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Green jobs for sustainable development: myth or reality?

Many countries are becoming interested in investment and development strategies that stimulate growth, create jobs and enhance social inclusion in a green economy. Recognising this growing trend, the Rio+20 Outcome Document “The Future We Want” devoted a full section on promoting full and productive employment, decent work for all, and social protection. It encouraged each country to consider the implementation of green economy policies in the context of sustainable development and poverty eradication, in a manner that endeavours to drive sustained, inclusive and equitable economic growth and job creation, particularly for women, youth and the poor.


However, what is the evidence that greener economies create more and better jobs? An event, hosted by the Geneva Environment Network Secretariat in December 2013, discussed national experiences from developed and developing countries in promoting green and decent jobs. The panel, moderated by Kamal Gueye from the International Labour Organization (ILO) included Steven STONE, Head of UNEP Economics and Trade Branch, Ulrike LEHR, from the Institute of Economic Structures Research (GWS) in Germany, Riad Mohammed AKHTAR SULTAN, from the University of Mauritius, Monia BRAHAM, from the Ministry of Equipment and Environment of Tunisia, and Regina GALHARDI from ILO Mexico.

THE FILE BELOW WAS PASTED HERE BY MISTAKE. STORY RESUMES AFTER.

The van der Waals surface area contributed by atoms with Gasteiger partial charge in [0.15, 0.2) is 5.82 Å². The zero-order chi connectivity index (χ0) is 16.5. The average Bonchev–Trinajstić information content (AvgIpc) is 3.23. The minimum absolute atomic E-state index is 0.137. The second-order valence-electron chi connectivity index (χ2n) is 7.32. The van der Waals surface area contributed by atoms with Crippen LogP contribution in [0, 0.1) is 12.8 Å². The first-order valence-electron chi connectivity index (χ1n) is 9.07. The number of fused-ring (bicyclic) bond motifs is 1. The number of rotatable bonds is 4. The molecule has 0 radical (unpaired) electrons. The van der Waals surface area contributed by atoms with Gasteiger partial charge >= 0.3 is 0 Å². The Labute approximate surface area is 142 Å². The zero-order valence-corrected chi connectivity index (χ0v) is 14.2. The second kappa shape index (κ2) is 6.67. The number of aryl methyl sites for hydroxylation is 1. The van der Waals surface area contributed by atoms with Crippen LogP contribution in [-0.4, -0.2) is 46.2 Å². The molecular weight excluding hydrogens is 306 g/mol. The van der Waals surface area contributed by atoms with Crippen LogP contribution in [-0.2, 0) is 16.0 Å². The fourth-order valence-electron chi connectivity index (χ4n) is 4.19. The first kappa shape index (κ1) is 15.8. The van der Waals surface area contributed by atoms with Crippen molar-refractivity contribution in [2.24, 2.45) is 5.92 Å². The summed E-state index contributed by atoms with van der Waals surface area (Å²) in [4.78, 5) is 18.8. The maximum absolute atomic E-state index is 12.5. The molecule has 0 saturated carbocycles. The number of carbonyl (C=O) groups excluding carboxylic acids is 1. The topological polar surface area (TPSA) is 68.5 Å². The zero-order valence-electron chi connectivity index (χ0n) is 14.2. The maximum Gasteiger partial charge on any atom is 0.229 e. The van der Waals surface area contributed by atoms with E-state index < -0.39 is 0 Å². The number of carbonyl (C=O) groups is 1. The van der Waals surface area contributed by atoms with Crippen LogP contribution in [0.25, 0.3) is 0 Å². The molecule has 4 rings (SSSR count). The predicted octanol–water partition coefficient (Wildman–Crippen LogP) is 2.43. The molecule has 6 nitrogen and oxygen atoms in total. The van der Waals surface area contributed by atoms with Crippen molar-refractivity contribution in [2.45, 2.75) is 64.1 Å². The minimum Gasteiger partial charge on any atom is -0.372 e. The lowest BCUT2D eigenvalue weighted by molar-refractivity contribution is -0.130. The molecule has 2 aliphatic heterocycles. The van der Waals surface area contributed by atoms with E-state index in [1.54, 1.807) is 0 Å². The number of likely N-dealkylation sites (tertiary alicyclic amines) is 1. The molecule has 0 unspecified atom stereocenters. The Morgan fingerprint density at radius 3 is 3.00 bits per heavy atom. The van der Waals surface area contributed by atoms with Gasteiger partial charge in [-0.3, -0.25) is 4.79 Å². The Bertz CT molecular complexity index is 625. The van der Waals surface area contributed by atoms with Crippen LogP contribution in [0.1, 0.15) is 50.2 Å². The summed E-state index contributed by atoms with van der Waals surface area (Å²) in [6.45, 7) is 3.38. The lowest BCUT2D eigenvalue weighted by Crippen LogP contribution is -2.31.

The panel started the discussion on addressing environmental challenges by creating decent jobs. There is evidence from research on the issue of green jobs. Much money is moved in the green jobs sectors, and indirect jobs arising from the shift to greener economies are twice as high as direct jobs. Overall, a positive economic impact of greening was detected.


Through its Green Jobs Programme, the International Labour Organization is working with governments, social partners and other stakeholders to understand better the potential impacts on employment of greening initiatives, with a view to promote i) growth in employment, ii) quality jobs, and iii) social inclusion through innovative social protection mechanisms.


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